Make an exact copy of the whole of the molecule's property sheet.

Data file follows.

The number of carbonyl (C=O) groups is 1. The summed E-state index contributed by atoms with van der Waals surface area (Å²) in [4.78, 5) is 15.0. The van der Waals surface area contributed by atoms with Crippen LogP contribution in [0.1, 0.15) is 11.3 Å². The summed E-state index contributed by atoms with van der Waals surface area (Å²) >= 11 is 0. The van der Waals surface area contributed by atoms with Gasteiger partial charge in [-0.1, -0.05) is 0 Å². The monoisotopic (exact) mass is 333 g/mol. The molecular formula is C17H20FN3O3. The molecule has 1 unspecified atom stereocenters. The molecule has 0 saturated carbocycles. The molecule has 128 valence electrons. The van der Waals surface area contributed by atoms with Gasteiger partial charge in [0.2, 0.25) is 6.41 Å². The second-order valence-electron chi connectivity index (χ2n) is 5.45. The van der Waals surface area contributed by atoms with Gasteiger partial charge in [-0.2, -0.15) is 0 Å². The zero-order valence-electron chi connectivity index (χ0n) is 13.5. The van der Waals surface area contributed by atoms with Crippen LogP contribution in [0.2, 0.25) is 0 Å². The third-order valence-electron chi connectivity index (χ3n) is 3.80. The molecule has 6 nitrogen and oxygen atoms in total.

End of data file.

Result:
The number of carbonyl (C=O) groups is 1. The summed E-state index contributed by atoms with van der Waals surface area (Å²) in [4.78, 5) is 15.0. The van der Waals surface area contributed by atoms with Crippen LogP contribution in [0.1, 0.15) is 11.3 Å². The summed E-state index contributed by atoms with van der Waals surface area (Å²) >= 11 is 0. The van der Waals surface area contributed by atoms with Gasteiger partial charge in [-0.1, -0.05) is 0 Å². The monoisotopic (exact) mass is 333 g/mol. The molecular formula is C17H20FN3O3. The molecule has 1 unspecified atom stereocenters. The molecule has 0 saturated carbocycles. The molecule has 128 valence electrons. The van der Waals surface area contributed by atoms with Gasteiger partial charge in [0.2, 0.25) is 6.41 Å². The second-order valence-electron chi connectivity index (χ2n) is 5.45. The van der Waals surface area contributed by atoms with Gasteiger partial charge in [-0.2, -0.15) is 0 Å². The zero-order valence-electron chi connectivity index (χ0n) is 13.5. The van der Waals surface area contributed by atoms with Crippen LogP contribution in [0.2, 0.25) is 0 Å². The third-order valence-electron chi connectivity index (χ3n) is 3.80. The molecule has 6 nitrogen and oxygen atoms in total.